“I was born and raised here and fell in love with this area and the African wilderness as a small boy. I went into the conservation industry in 1998, starting out as a security guard and working hard to get my Field Guides’ Association of Southern Africa guide’s qualifications in 1999 and then studying for a diploma in wildlife management which I completed in 2005,” says Musa.

Babanango Reserve Manager Musa Mbatha
Babanango Reserve Manager Musa Mbatha

Determined to realise his dream he continued with his studies and in 2001 obtained his higher certificate in nature conservation from Southern African Wildlife College in the Greater Kruger National Park. It was while working at Phinda Private Game Reserve in northern KwaZulu-Natal, which, like Babanango, has strong roots in the local community which owns the reserve, that he heard that Babanango Game Reserve was being created.

“I was very keen to be involved and met with Jeff van Staden of African Habitat Conservancy which is undertaking the Babanango project,” says Musa. “I was amazed that this place where I grew up, which I always daydreamed of being filled with wildlife again, was slowly being transformed into a game reserve, and privileged to be part of that process,” he adds.

Musa has been the reserve manager for two years now and is motivated to complete the process of creating this game reserve in the making. With its eye firmly on attracting tourism to the area, Babanango will eventually be the home of the Big Five – elephant, rhino, leopard, lion and buffalo – thanks to AHC’s strategic game reintroduction programme. This kicked off towards the end of 2019 with the release of a seed herd of 23 disease-free buffalo onto a 945ha section of the reserve.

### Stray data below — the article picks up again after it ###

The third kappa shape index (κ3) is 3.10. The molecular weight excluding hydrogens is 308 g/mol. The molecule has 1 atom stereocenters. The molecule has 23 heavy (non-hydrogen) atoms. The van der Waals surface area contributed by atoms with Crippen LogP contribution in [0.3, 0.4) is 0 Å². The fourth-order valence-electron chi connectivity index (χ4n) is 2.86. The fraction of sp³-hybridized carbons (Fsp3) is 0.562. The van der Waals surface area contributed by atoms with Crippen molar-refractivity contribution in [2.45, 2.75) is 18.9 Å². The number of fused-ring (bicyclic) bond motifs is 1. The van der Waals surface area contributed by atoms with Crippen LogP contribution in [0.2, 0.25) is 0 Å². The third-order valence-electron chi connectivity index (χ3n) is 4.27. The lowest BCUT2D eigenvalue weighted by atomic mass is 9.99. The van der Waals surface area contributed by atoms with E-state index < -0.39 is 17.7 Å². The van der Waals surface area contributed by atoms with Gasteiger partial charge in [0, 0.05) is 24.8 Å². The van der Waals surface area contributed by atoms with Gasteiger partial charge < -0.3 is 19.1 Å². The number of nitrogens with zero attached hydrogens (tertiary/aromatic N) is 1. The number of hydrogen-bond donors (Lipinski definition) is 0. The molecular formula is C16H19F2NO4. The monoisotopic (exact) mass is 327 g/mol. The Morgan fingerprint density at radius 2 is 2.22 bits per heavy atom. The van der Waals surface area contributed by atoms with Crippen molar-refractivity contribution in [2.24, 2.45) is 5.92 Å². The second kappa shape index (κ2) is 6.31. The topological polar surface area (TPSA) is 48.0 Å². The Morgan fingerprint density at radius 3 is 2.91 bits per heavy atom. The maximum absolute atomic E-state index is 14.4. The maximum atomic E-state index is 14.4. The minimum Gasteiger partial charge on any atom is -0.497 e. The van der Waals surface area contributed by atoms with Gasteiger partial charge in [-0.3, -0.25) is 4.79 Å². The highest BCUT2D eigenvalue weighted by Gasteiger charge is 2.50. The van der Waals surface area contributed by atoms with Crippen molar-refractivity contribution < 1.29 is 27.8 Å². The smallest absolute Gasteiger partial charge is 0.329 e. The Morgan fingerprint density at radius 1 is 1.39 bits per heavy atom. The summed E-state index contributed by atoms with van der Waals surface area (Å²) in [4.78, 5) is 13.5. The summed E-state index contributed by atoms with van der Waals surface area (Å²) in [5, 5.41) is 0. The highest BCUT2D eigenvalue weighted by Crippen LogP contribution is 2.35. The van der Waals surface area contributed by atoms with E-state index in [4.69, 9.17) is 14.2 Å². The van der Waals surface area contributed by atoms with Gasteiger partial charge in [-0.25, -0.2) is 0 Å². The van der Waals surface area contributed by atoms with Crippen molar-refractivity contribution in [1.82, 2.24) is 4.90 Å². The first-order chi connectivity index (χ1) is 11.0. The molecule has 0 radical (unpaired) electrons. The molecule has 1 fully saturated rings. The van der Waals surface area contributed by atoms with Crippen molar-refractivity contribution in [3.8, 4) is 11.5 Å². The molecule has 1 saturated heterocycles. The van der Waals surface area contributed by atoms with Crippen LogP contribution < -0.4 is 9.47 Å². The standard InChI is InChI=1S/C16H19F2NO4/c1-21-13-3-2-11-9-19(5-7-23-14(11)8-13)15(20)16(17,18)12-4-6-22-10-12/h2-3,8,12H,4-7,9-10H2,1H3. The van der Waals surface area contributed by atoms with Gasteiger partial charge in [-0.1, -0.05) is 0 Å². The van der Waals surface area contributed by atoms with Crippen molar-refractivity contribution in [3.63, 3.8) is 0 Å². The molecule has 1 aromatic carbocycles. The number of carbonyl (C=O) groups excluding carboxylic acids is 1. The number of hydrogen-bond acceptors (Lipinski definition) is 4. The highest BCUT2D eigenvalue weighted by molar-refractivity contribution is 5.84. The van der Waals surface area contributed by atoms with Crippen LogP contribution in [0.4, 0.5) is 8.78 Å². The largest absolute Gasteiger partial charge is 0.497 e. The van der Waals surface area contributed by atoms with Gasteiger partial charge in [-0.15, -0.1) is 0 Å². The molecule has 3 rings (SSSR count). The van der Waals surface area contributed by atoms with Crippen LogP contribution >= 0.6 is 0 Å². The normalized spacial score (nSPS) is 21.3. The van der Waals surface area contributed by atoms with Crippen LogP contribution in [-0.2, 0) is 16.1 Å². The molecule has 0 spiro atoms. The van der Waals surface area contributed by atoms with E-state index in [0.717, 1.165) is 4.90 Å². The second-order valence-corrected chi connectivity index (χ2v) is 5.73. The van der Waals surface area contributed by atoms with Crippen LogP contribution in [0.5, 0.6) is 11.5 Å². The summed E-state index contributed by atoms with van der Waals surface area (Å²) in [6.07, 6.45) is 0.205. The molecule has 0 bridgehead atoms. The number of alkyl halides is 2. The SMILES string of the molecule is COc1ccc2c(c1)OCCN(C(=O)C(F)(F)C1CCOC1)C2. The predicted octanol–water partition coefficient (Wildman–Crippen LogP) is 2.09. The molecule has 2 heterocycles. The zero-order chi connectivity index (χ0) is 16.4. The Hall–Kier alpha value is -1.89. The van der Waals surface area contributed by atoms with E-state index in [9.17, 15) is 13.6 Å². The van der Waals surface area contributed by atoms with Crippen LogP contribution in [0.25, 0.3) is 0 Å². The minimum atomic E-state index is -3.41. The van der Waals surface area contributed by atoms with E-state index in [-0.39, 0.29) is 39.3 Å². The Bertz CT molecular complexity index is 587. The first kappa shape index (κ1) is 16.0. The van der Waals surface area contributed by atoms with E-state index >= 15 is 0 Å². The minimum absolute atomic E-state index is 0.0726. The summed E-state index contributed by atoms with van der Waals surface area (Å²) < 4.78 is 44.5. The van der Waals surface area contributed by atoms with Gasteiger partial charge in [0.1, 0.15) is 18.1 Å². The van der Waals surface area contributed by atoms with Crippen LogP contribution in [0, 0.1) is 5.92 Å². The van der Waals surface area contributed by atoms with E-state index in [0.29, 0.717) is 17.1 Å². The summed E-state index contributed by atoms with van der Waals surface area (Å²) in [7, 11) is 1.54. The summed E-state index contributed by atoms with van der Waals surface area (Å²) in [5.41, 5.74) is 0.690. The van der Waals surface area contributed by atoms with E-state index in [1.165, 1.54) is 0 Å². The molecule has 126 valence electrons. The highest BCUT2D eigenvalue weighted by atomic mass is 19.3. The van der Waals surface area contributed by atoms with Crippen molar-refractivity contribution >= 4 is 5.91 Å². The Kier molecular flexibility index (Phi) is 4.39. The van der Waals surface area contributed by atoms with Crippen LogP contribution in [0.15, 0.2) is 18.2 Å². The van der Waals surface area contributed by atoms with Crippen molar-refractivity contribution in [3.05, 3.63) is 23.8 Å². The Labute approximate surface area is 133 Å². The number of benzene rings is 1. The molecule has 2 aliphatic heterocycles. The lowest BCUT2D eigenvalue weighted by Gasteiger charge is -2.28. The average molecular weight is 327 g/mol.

“Leopard already occur naturally in the area, so the remainder of the Big Five species will be introduced over the coming two years,” says Musa. “In the meantime, we are continually fine-tuning our management of the area under protection through the monitoring of game numbers and the relocation of certain species when populations become too large for a certain area to sustain,” he adds.